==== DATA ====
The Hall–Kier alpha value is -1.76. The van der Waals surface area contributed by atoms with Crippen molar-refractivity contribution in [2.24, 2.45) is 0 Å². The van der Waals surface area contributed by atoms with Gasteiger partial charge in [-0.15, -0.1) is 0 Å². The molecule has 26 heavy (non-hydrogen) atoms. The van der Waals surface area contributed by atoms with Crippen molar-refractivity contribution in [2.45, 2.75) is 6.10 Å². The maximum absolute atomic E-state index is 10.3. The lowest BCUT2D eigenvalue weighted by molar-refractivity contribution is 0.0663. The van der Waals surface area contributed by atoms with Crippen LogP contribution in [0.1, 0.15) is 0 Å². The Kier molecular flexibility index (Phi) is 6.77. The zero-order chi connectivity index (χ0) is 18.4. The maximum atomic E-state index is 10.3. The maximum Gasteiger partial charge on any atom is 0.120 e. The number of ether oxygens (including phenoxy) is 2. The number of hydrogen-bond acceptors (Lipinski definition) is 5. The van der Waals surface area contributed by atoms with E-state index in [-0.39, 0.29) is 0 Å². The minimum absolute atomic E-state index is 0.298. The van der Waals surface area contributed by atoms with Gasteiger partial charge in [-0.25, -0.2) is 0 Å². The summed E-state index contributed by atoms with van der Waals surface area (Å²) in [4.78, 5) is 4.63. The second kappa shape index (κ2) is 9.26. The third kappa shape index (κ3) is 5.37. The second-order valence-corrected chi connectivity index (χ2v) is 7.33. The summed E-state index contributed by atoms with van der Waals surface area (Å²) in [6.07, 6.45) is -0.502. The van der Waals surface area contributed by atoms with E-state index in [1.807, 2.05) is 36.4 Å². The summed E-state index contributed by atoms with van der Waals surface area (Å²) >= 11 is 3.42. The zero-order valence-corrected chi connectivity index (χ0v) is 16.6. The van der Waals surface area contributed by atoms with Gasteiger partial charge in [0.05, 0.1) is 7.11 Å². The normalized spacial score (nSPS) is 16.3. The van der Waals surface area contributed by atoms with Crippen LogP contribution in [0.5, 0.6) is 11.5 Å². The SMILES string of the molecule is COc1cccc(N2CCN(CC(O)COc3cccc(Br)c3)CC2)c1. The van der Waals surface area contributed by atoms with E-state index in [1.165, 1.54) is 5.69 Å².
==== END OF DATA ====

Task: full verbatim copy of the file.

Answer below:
The Hall–Kier alpha value is -1.76. The van der Waals surface area contributed by atoms with Crippen molar-refractivity contribution in [2.24, 2.45) is 0 Å². The van der Waals surface area contributed by atoms with Gasteiger partial charge in [-0.15, -0.1) is 0 Å². The molecule has 26 heavy (non-hydrogen) atoms. The van der Waals surface area contributed by atoms with Crippen molar-refractivity contribution in [2.45, 2.75) is 6.10 Å². The maximum absolute atomic E-state index is 10.3. The lowest BCUT2D eigenvalue weighted by molar-refractivity contribution is 0.0663. The van der Waals surface area contributed by atoms with Crippen LogP contribution in [0.1, 0.15) is 0 Å². The Kier molecular flexibility index (Phi) is 6.77. The zero-order chi connectivity index (χ0) is 18.4. The maximum atomic E-state index is 10.3. The maximum Gasteiger partial charge on any atom is 0.120 e. The number of ether oxygens (including phenoxy) is 2. The number of hydrogen-bond acceptors (Lipinski definition) is 5. The van der Waals surface area contributed by atoms with E-state index in [-0.39, 0.29) is 0 Å². The minimum absolute atomic E-state index is 0.298. The van der Waals surface area contributed by atoms with Gasteiger partial charge in [-0.25, -0.2) is 0 Å². The summed E-state index contributed by atoms with van der Waals surface area (Å²) in [4.78, 5) is 4.63. The second kappa shape index (κ2) is 9.26. The third kappa shape index (κ3) is 5.37. The second-order valence-corrected chi connectivity index (χ2v) is 7.33. The summed E-state index contributed by atoms with van der Waals surface area (Å²) in [6.07, 6.45) is -0.502. The van der Waals surface area contributed by atoms with E-state index in [1.807, 2.05) is 36.4 Å². The summed E-state index contributed by atoms with van der Waals surface area (Å²) >= 11 is 3.42. The zero-order valence-corrected chi connectivity index (χ0v) is 16.6. The van der Waals surface area contributed by atoms with Gasteiger partial charge in [0.05, 0.1) is 7.11 Å². The normalized spacial score (nSPS) is 16.3. The van der Waals surface area contributed by atoms with Crippen LogP contribution in [0.5, 0.6) is 11.5 Å². The SMILES string of the molecule is COc1cccc(N2CCN(CC(O)COc3cccc(Br)c3)CC2)c1. The van der Waals surface area contributed by atoms with E-state index in [1.165, 1.54) is 5.69 Å².